3 Day Quote Challenge – Day 2

“How can I lose to such an idiot?”

– A shout from chess master Aaron Nimzowitsch (1886-1935)

Aaron Nimzowitsch was perhaps one of the most influential grandmasters(GM) in modern chess history—particularly for the advocating of hyper-modernism.

Hyper modernism in chess was based on the core principle that the centre of the board didn’t necessarily have to be held by pawns, a belief that spawned perhaps some of the more well-known openings in chess (but uncommon and no understood at sub-1400 ELO).

These include but are not limited to:

The King’s Indian Defence, The Queen’s’ Indian Defence, Catalan Opening, King’s Indian Attack, Alekhine’s Defence, Modern Defence and the Nimzo-Indian Defence.

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The Queen’s Indian Defence. An example of a hypermodern position as played by black.

The Hypermodern School of Thought never achieved a champion in the form of the world title, but hypermodern players were considered some of the strongest players in chess history.

To this date, Aaron Nimzowitsch is considered one of the most important players and writer’s in chess history. When his entreaties on hypermodernism were first published, they flew in the face of chess orthodoxy in the nineteenth century. Nimzowitsch is considered to be so influential, the terminology he coined for strategic principles—such as the much hated, or the tactic I most hate, the ‘fianchetto’ (Real Time Strategy players may refer to it as turtling up), is still in use today.

Here’s a description of his personality by GM Jan Hein Donner which called him:

“A man who was too much of an artist to be able to prove he was right, and who was regarded as something of a madman in his time. He would be understood only long after his death.”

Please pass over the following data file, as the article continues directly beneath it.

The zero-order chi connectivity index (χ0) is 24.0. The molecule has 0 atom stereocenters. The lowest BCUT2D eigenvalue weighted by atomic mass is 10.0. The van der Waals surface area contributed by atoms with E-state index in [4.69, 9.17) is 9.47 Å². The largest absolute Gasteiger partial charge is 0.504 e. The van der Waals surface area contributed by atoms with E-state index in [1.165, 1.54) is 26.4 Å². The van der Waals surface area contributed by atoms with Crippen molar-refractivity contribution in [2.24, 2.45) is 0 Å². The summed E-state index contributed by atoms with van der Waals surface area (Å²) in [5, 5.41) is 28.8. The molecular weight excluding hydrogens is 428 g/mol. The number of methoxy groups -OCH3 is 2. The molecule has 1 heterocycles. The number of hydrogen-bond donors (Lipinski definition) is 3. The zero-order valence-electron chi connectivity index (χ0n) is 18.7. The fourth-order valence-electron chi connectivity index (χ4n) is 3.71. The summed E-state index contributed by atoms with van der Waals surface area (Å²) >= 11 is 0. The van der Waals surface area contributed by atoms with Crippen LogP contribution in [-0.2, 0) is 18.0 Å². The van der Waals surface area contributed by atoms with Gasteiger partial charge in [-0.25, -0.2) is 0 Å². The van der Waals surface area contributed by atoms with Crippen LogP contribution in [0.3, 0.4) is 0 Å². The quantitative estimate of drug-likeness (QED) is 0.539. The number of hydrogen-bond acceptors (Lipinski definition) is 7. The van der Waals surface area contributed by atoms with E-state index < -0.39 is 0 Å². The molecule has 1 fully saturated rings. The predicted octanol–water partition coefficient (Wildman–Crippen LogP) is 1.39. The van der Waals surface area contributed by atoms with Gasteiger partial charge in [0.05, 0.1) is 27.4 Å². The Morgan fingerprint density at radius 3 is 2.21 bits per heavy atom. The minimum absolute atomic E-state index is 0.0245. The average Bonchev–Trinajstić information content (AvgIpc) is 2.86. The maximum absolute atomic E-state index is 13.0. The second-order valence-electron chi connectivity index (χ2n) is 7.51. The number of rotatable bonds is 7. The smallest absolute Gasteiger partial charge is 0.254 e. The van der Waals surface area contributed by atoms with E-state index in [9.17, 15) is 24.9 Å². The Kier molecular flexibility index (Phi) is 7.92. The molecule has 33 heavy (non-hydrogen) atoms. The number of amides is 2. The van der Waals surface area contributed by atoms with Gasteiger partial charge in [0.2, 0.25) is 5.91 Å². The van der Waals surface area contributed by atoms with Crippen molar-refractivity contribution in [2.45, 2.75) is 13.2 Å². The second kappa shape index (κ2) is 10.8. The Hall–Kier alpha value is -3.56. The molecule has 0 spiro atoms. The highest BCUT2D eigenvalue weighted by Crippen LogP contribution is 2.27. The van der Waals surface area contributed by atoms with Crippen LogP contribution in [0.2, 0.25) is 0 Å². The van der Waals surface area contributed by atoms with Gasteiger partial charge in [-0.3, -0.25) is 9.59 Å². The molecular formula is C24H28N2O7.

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The King’s Indian Defence as played by black. The black bishop placed on g7 on the long diagonal is an example of a Fianchetto position.

Many of you would not know of this, but when I was younger, I briefly flirted with the idea of becoming a grandmaster. Although I was never officially graded, I estimated my ELO to be somewhere between 1500-1600 points, which would put me somewhere in the top ten percent of players. As a point of comparison, the current reigning champion – Magus Carlsen ELO peaked at 2882 points.

In the end, in one of those moments where I contemplated it more seriously, I decided that chess is more about memorisation, than it is about tactical skill. The average GM memorises hundreds of games and I didn’t have that sought of ability in me.

 

“How can I lose to such an idiot?”

That, however, didn’t mean I was unable to sympathise with him in the moment. In life, it is very easy to lose yourself and become conflated with a sense of superiority. This quote is a reminder that no matter how intelligent we are—or how well respected, we are all prone to mistakes – and I think it’s important tor remember that.

 

Written In response to the 3-day Quote Challenge (Day 1)

Nominated by the lovely Ms. Fofo at Hush Speak Softly.

I nominate the following bloggers for the 3-day quote challenge:

Soph : A Little bit of Everything

Ngobesing Romanus:  Your Success Inspirer

Ms Ambitchious: The Goddess 1996

Please check out the amazing people above!

If you accept, post 1-3 quotes for 3 consecutive days, and nominate 3 fellow bloggers to do the same each day

 

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